Calves are a genetic investment in the future. Every year producers spend time and money to make genetic selections designed to ensure a calf grows up to be an asset to any operation.
These investments in the calves’ future must still be backed by solid calf management practices to be effective in the long run.
“Measure what you want to manage” describes a growing trend for more data analysis for operation improvement.When accurate records of calf management practices are kept and evaluated, changes can be made to encourage calves to thrive and allow the bottom line to thrive as well.
Cory Vanderham, manager of a calf operation in California, knows the value of data analysis in his operation.
Vanderham manages a calf ranch that takes in calves from several family dairies. Recently Vanderham took an antibody product out of his operation’s procedures to see the impact the product was really having.
After the data revealed the costs of going without the antibodies, Vanderham was willing to reinvest in the product and establish it as a permanent part of his operation.
The product is a bulk colostrum-derived antibody powder designed to be mixed into a calf’s first bottle of colostrum.
The antibodies in the powder help to protect the calf from two of the biggest challenges it faces in the first few days of life: coronavirus and E. coli bacteria, both of which can cause scours, the leading cause of calf losses.
Vanderham first tried it in the last year to help control a coronavirus problem. As the weather cooled, Vanderham decided to pull the product and see what would happen.
Vanderham said, “The main reason for it was for the coronavirus defense and you don’t see an issue in the wintertime. It’s more in the summertime. So I thought maybe this was going to be something I only feed in the summer time to help defend against corona.”
The operation went off of the antibody for three months and saw the death rate increase 1.1 percent, so in January Vanderham decided to go back on it and stay on it. They were able to bring the percentage back down to below its previous level.
Vanderham investigated product claims of a healthier and stronger immune system by tracking not only the mortality rate in his calves due to scours, but also other health factors including growth rate.
Bobbi Brockmann, a calf specialist and director of sales for Immucell, the manufacturer of the antibody product, said that though many producers keep track of mortality rates, few track other calf health factors and those that do are the ones that will help take the industry to the next level.
Part of Vanderham’s overall management strategy is to focus on weight gain for his calves.
He said, “The faster I can get that calf to gain weight, the faster I can get her back to the dairy, which saves me money at the calf ranch.”
This focus led Vanderham to compare the weight data between the calves that received the antibody product at birth to the calves that did not.
He found that the antibody-calves gained nearly half a pound more per day than the other calves.
He also found that these calves were able to reach breeding weight 15 days sooner than their counterparts.
The data that Vanderham collected and analyzed allowed him to accurately see the impact the product was having on his operation.
He said, “I think the first couple of days are key as far as getting that calf set up right. If that calf is set up right she should be able to thrive through the rest of the program that we have in place at the calf ranch.”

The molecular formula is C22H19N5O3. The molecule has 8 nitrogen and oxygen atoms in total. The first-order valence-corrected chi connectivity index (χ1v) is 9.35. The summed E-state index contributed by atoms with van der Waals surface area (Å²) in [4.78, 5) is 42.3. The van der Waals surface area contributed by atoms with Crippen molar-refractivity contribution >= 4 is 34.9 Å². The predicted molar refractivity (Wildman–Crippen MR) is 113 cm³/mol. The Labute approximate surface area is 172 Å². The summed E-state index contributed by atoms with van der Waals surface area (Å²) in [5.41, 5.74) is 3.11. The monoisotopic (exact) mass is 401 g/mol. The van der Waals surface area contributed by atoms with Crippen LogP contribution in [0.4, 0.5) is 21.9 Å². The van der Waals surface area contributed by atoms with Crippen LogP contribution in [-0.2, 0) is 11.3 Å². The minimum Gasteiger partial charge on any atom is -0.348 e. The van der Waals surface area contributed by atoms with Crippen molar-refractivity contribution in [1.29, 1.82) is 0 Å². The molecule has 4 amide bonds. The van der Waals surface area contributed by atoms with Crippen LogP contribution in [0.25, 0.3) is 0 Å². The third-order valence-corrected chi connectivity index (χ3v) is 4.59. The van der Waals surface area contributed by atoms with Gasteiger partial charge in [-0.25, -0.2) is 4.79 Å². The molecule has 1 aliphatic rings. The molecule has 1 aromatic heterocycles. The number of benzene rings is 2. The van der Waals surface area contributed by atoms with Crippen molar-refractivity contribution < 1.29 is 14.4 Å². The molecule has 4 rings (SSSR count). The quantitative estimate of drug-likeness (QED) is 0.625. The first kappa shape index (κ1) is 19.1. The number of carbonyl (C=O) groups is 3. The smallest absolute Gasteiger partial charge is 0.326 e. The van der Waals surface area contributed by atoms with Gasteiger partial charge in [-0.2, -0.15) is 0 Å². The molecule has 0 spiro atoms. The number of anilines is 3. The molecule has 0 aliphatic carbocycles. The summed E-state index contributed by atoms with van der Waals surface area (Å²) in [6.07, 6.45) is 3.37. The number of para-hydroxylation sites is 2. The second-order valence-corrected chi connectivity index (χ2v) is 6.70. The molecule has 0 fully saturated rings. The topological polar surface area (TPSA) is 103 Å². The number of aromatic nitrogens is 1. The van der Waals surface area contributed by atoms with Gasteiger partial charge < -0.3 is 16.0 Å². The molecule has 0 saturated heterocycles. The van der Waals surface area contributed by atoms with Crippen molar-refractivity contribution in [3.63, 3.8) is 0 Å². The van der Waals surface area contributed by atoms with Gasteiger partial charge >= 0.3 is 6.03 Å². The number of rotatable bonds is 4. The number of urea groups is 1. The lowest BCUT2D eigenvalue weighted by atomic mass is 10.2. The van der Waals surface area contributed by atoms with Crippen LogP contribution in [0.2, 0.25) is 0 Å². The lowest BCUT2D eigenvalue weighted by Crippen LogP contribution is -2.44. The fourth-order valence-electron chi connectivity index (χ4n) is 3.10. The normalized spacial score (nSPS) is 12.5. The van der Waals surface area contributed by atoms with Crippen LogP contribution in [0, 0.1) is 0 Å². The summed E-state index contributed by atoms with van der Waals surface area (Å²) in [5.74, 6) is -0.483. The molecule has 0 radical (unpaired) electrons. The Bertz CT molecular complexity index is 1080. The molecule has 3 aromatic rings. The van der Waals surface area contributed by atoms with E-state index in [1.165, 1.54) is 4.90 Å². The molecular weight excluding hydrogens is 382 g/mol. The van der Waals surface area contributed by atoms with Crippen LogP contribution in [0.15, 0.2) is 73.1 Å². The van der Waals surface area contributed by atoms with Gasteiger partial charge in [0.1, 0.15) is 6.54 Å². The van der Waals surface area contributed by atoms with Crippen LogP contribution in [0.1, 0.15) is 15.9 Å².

When Vanderham pulled the antibody, he wasn’t only checking the effectiveness of the product. He was also able to evaluate if the impact was worth the investment.
Brockmann said she encourages producers to experiment with the product to see if the data supports the investment. Trying to find places to cut corners and see what can be done without is part of what it means to be a producer.
She said that strategy really only works with producers who are willing to understand that they can’t manage what they can’t measure.
Vanderham is looking forward to data gathered this summer and plans to make changes to his procedures based on the results.
After the operation has used the antibodies through the summer, he’ll compare the data for the treated herds against the untreated herds.
He said, “If we see a difference, it’s probably something that we’ll provide as a calf ranch to the respective dairies we take calves from. We’ll provide it out of the calf ranch's expense because I think it makes a world of a difference.”
The difference is in the data. Making decisions like providing the antibody to the dairies requires a very concrete knowledge of the costs and benefits of the product, a knowledge that comes from quantified data.
As producers build in ways to monitor their management practices, they will be able to make better decisions for their operations and help take the whole industry to a new level.
Brockmann is pleased to see more and more producers take record keeping and analysis more seriously so they are able to make informed decisions about what products are working for them and which aren’t.
“It’s just a really exciting time for calves. I’ve been doing this for 15 years, and there has never been more attention to detail then there has been in the last five,” Brockmann said.
“Before, keeping calf records was having a notebook on the calf wagon that got wet and maybe you wrote in that the calf had scours or maybe you didn’t. Now producers are getting more diligent with calf health records and that's only going to improve our industry.” PD
Photo provided by Filament Marketing, LLC.
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